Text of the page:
I agree that nourishing our bodies is for our health, but veganism is for ourselves and others. It’s for our fellow earthlings. Veganism is not a diet, as Becky stated above, it’s an ethical stance. Being “plant based” is a diet. These terms and the media coverage of celebrity trends is causing such confusion.
I whole-heartedly agree with the underlying point of this article: being vegan doesn’t mean deprivation (translated, in your words, to “being vegan doesn’t mean being healthy). And there are plenty of vegan junk foods on the market to indulge a sweet tooth and salty/fatty cravings. But I want to make two points here:
First, not all wine is vegan. In fact, most wine is *not* vegan and vegan wine is clearly marked as such, so I’d double check your labels.
Second, and more importantly, veganism encompasses much much more than animal welfare. Many vegans chose this diet and lifestyle for environmental integrity, social responsibility, and/or health concerns, in which case, ruling out the unhealthy, heavily processed foods is paramount. Veganism, while not a “religion,” is an ethic…a code of ethics…that has broad and far-reaching implications.
It is a commitment to being a better person, for whatever reason that moves you, and the “better” you are at being a vegan, the bigger impact you will have.
It is honorable and commendable to denounce animal products for the benefit of animal welfare – no one likes to be the cause of suffering, especially among those who are helpless and voiceless. But avoiding animal products also significantly reduces your impact on the environment (water diversion, land use, soil compaction and erosion, air pollution, runoff and water contamination, ghg emissions, etc), which, by proxy and inevitably *also* helps our animal friends…as well as our neighbors, communities, and selves. And as if that weren’t enough, you’re reducing your risk of obesity, diabetes, heart disease, and cancer, significantly lightening your load on the health care system and state/federal taxes, and any potential burden on your loved ones. Observing a vegan diet requires fewer undocumented and/or low-income laborers to be working in dangerous, inequitable, and dehumanizing conditions, while it frees up a lot of resources for those living in the developing world.
Every bite we take impacts all of these issues on a notable scale. And saying “I’m going to stop eating animal products, because factory farms make me sad and angry” is just the first step of many. If you continue to consume products that require or result in the oppression and/or abuse of any living thing (animal, person, or the natural world), you probably aren’t living consistently with your proclaimed code of ethics.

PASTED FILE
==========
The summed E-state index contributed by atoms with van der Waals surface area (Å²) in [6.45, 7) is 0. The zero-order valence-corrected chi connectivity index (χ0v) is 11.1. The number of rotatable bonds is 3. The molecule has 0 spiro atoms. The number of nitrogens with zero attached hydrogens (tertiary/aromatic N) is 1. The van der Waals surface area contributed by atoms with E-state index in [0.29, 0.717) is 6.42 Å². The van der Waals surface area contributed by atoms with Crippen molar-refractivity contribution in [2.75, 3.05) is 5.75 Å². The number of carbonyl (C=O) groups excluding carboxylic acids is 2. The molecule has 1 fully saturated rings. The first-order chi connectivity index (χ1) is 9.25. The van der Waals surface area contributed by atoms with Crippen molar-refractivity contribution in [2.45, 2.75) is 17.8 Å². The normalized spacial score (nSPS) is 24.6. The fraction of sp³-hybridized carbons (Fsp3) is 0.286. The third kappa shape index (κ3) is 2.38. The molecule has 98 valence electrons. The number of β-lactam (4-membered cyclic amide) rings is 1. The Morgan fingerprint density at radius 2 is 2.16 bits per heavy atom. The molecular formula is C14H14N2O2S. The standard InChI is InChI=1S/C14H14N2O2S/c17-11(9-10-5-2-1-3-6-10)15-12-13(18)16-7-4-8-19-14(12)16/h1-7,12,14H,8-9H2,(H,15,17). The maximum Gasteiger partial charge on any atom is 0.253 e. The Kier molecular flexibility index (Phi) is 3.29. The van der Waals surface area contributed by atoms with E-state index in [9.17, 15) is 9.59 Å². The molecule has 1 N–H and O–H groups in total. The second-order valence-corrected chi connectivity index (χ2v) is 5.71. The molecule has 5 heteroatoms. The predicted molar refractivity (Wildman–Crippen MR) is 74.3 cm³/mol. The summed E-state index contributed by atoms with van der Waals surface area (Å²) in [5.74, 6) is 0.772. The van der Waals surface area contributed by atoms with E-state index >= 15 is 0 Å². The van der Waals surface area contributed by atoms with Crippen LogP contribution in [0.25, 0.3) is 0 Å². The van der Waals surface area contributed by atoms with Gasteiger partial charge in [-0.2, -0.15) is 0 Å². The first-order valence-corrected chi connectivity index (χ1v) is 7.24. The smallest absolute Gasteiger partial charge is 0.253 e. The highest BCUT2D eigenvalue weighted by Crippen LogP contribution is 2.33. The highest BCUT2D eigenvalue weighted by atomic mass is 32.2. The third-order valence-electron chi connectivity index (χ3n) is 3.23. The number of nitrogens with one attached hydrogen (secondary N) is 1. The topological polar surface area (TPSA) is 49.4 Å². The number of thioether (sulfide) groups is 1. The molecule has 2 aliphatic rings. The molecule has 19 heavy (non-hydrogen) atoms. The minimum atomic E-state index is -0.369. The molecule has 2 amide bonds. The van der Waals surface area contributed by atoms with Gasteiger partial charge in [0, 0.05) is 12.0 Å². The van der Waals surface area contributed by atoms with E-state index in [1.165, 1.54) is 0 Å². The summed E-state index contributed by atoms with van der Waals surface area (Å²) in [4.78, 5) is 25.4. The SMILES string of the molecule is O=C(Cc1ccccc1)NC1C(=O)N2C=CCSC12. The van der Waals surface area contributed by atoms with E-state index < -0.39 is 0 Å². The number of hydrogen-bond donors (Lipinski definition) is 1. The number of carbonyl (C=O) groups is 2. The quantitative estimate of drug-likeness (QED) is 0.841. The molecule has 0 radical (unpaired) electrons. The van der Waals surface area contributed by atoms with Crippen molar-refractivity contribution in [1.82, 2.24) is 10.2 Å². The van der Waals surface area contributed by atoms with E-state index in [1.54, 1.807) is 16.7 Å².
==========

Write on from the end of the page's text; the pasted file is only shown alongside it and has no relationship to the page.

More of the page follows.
And so, while I agree that it shouldn’t be a contest of “who is more vegan,” we should continuously evaluate our choices and habits to determine if we are doing our best, everything within our power, to live consistently with our values and ease suffering at the largest scale possible. No one is perfect, and everyone is welcome into the community, as veganism is a process, not a destination, of realizing how you cause suffering, and how to stop…little by little, step by step.
Rather than comparing, contrasting, and judging, those of us who are farther along in the process should encourage, guide, and support those just beginning.
Thanks for your post.
As an overweight vegan blogger, I am often on the end of accusatory statements about my commitment to vegansim. The latest comment I received pushed me to write this post: http://fatgayvegan.com/2014/07/19/have-a-go/
I think it ultimately comes down to whether you see your veganism as a diet or the only way you can live ethically. If it’s a diet to you, sure, you’ll start questioning it as soon as old issues resurface or new deficiencies and illnesses emerge. But when it’s not merely a diet, when the mental switch has been so profound that veganism is no longer a choice, then it simply won’t cross your mind to reconsider it when you’re not feeling well.
That’s a great point Zeikritik. Veganism can be so personal, and I think it’s important that we remember that.
Even though I am doing veganism for health reasons instead of ethical ones, which means I do try to avoid as much processed food as possible, that doesn’t mean I’m depriving myself of treats, because I still find my ways to make unprocessed desserts that I enjoy eating and won’t lead to health issues down the road. For example, I found a great substitute for chocolate ice cream the other day…throw frozen bananas, carob powder, and some dates in a blender, and voila, you now have yourself a vegan ice cream. The point is, you definitely can do veganism for health reasons without feeling deprived, and I’m experiencing that firsthand.